Chemistry

Temperature and Dissolution



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Research

The temperature of an object can essentially be described as the sensation of warmth or coldness felt with contact. However, this is only on a physical scale, as temperature is truly the measure of energy of thermal molecular motion. Once temperature reaches an absolute zero, energy is reduced to minimum amount (Lynds, 1995). This basically signifies that the temperature of an object has a direct relation to the energy of that object.
When a solid substance, a solute, dissolves into a liquid substance, a solvent, they react to form an intimate mixture called a solution. This process of dissolution will not occur if the particles of both substances are unable to bond together (Jones, 2000). As with any reaction, dissolution requires energy, known as activation energy, to break and reconnect bonds (Morgan, 1995).
As stated earlier, the temperature of a substance will directly affect the energy within the substance's molecules. As a result, a solvent at a higher temperature should have more molecular energy during the dissolution process, making it easier to break and reconnect particles to form a solution. However when a liquid is cooled, the average energy of molecules decrease and particles slow down, making the dissolution process more difficult ("Effects of Temperature and Pressure", 2007). A perfect example of this is when liquid water compounds reach a temperature so low that they freeze into a solid form, known as ice. The molecules inside of the water compounds actually freeze themselves because of the low temperature and lack of energy to form the new state of matter (Carpi, 2003).

Problem: What is the effect of temperature on the dissolution speed of a substance?

Purpose: Most solid chemicals have to be dissolved in water or other solvents before they can be used. By knowing the most efficient temperature for dissolving certain chemicals, scientists can save time and energy in the dissolution process.

Hypothesis: The student believes that higher temperatures will cause substances to dissolve faster, since higher temperature means higher molecular motion and energy according to the research.

Independent Variable: Temperature of water solvent (measured in degrees Celsius)

Dependent Variable: How long it takes for the solute substance to dissolve in the water solvent (measured in seconds)

Constants: Amount used of each substance (2ml), materials used, amount of water used as a solvent (200 ml)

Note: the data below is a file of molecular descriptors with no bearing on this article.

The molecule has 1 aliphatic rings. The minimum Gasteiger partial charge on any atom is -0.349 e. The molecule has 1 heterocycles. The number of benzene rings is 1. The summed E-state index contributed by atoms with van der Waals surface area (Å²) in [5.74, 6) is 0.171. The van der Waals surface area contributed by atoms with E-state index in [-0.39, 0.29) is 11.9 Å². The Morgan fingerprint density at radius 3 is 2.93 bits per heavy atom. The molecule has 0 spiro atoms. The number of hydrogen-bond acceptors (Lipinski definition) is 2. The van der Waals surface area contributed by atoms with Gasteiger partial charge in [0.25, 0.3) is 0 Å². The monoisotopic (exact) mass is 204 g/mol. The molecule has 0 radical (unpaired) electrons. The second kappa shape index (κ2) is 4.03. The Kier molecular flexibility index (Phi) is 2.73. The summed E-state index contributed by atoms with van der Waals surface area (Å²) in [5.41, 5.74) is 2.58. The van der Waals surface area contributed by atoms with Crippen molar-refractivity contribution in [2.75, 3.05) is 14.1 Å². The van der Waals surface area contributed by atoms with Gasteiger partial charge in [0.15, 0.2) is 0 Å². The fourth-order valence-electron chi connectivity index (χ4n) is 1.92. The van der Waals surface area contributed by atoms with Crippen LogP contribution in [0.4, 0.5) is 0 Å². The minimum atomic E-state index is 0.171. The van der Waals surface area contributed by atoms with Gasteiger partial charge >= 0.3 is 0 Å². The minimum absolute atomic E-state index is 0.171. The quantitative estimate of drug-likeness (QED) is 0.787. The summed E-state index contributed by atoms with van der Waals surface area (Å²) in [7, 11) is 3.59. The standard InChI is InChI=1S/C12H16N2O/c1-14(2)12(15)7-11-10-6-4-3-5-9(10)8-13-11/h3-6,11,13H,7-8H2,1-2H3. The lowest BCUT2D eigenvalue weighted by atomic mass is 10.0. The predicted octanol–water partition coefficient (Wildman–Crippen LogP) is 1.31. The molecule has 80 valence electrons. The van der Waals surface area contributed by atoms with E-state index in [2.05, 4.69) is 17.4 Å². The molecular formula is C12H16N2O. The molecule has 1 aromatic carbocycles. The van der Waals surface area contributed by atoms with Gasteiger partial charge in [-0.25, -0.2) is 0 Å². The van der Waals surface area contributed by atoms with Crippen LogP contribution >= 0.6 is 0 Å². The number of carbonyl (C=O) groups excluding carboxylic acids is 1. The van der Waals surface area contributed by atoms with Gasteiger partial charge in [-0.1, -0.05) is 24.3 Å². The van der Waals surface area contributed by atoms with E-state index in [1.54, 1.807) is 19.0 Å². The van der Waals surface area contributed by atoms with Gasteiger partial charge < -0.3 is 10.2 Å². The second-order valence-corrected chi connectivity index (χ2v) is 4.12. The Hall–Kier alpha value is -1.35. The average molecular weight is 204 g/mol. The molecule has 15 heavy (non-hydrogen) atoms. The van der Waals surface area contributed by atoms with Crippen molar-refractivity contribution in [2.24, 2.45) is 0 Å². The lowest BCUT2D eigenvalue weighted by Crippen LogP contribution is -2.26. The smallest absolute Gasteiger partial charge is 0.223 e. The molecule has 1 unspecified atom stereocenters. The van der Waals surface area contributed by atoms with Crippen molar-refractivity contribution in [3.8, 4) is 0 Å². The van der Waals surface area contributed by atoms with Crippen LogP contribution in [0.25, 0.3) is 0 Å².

Materials:

Water
Measuring Cup
Clear Plastic Cups
Sugar
Salt
Baking Powder
Flour
Thermometer
Stopwatch

Procedure (For 1 Trial):

1)Run water from facet into measuring cup up to desired amount
2)Measure temperature of water with thermometer
3)Put water into a cup
4)Pour substance into measuring cup up to desired amount.
5)Place substance into cup with water
6)Watch as substance dissolves and use stopwatch to measure the time

Results:

Trial 1
Temperature Time to Dissolve
Salt 43.33C 65.57s
Sugar 48.89C 49.96s
Flour 44.44C 97.9s
Baking Powder 44.44C 73.3s

Trial 2

Temperature Time to Dissolve
Salt 63.33C 15.73s
Sugar 73.89C 40.04s
Flour 65.56C 74.05s
Baking Powder 58.89C 69.76s

Trial 3

Temperature Time to Dissolve
Salt 82.22C 14.61s
Sugar 83.33C 25.87s
Flour 85C 23.71s
Baking Powder 83.33C 41.23s

Conclusion

All the substances dissolved faster in water at higher temperatures, thus accepting the student's hypothesis. This also concludes that temperature directly affects dissolution rate; meaning that as temperature increases, so will the rate at which the solvent dissolves a solute substance.
A potential way to improve the project would be to have different set temperatures used as the independent variable, instead of miscellaneous temperatures for every individual measurement. A possible error could have been the exact timing of the dissolution, because it could not always be absolutely obvious as to when the substance was completely dissolved.
The results of this experiment have good value as they accurately depict the effect of temperature on the speed of dissolution not only with one substance, however with several substances.

Literature Cited

"Effects of Temperature and Pressure".November 2007.

Atkins, P.W.Molecules.1987.November 2007

Carpi, Anthony."Water Properties and Behavior".2003.
Visionlearning.November 2007.

Jones, R."Dissolving".Particle Theory.November 2000.SCIcentre.November 2007.

Lynds, Beverly."About Temperature".Project Skymath.November 1995.November 2007.

Morgan, Nina.Chemistry in Action: Molecules in Everyday Life.1995.November 2007

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